The US National Renewable Energy Laboratory (NREL) has evaluated the potential for floating solar (FPV) across the US in a new study, notably highlighting its benefits on water reservoirs in arid regions as well as alongside hydroelectric facilities.
The US may have claimed the first FPV installation around a decade ago on an irrigation pond in Napa Valley, California but few projects have materialised since. China and Japan have lead FPV installations, while demand is expected to increase across South East Asia and Europe, due to announced projects.
According to NREL researchers, FPV projects across more than 24,000 man-made US reservoirs could generate around 10% of US annual electricity production, which would reduce the land requirements for conventional ground mount PV power plants by at least 2.1 million hectares.
NREL noted that its study had intentionally been conservative in its findings, due to the relative underdevelopment of FPV technology and overall global installations.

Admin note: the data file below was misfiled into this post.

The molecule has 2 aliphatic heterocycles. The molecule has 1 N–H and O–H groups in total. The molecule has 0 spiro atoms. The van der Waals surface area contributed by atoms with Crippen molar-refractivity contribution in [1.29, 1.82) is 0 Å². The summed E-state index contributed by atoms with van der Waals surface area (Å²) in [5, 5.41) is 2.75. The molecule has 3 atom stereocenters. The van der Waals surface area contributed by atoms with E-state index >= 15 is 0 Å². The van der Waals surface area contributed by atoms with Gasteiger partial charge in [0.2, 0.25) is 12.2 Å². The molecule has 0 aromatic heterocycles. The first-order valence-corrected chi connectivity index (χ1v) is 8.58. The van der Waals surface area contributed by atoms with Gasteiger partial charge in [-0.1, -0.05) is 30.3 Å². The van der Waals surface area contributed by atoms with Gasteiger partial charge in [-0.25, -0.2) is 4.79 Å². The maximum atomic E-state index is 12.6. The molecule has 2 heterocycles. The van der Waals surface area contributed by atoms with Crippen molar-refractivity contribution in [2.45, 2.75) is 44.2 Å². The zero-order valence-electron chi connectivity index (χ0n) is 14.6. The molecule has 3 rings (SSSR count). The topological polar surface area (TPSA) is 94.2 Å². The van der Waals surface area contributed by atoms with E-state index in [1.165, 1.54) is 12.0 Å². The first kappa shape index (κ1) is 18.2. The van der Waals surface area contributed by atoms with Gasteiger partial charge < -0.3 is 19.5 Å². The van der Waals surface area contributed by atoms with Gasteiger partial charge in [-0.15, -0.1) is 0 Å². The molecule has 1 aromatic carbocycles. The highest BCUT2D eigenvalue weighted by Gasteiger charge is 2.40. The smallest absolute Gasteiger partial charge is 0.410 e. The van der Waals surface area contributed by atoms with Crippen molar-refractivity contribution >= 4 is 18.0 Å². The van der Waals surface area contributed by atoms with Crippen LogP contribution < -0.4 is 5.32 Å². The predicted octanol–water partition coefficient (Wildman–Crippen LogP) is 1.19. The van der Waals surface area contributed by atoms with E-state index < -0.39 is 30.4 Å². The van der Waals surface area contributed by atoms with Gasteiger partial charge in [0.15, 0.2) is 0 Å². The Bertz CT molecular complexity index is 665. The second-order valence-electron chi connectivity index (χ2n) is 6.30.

“In the United States, it’s been a niche application; where in other places, it’s really been a necessity,” said Jordan Macknick, the lead energy-water-land analyst for NREL and principal investigator of the project that produced the paper “Floating PV: Assessing the Technical Potential of Photovoltaic Systems on Man-Made Water Bodies in the Continental U.S. “We’re expecting it to take off in the United States, especially in areas that are land-constrained and where there’s a major conflict between solar encroaching on farmland.”
“Floating solar is a new industry enabled by the rapid drop in the price of solar PV modules,” said Warren, director of NREL’s Integrated Applications Center. “The cost of acquiring and developing land is becoming a larger part of the cost of a solar project. In some places, like islands, the price of land is quite high, and we are seeing a rapid adoption of floating solar.”